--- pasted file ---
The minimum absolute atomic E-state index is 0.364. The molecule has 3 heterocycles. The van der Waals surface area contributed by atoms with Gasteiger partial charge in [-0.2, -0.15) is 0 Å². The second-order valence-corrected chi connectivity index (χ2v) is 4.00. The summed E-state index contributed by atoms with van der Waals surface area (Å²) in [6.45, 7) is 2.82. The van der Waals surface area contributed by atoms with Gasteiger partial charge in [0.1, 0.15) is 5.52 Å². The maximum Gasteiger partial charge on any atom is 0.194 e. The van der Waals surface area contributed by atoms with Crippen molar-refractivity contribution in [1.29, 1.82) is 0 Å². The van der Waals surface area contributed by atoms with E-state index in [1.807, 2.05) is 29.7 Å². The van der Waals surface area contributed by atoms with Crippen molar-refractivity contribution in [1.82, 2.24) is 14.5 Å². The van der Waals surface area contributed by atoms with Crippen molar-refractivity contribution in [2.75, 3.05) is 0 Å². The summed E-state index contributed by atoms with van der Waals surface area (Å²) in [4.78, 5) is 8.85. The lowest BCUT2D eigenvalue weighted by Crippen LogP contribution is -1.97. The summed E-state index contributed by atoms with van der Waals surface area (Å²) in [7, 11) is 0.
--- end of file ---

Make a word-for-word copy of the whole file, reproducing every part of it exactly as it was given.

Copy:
The minimum absolute atomic E-state index is 0.364. The molecule has 3 heterocycles. The van der Waals surface area contributed by atoms with Gasteiger partial charge in [-0.2, -0.15) is 0 Å². The second-order valence-corrected chi connectivity index (χ2v) is 4.00. The summed E-state index contributed by atoms with van der Waals surface area (Å²) in [6.45, 7) is 2.82. The van der Waals surface area contributed by atoms with Gasteiger partial charge in [0.1, 0.15) is 5.52 Å². The maximum Gasteiger partial charge on any atom is 0.194 e. The van der Waals surface area contributed by atoms with Crippen molar-refractivity contribution in [1.29, 1.82) is 0 Å². The van der Waals surface area contributed by atoms with E-state index in [1.807, 2.05) is 29.7 Å². The van der Waals surface area contributed by atoms with Crippen molar-refractivity contribution in [1.82, 2.24) is 14.5 Å². The van der Waals surface area contributed by atoms with Crippen molar-refractivity contribution in [2.75, 3.05) is 0 Å². The summed E-state index contributed by atoms with van der Waals surface area (Å²) in [4.78, 5) is 8.85. The lowest BCUT2D eigenvalue weighted by Crippen LogP contribution is -1.97. The summed E-state index contributed by atoms with van der Waals surface area (Å²) in [7, 11) is 0.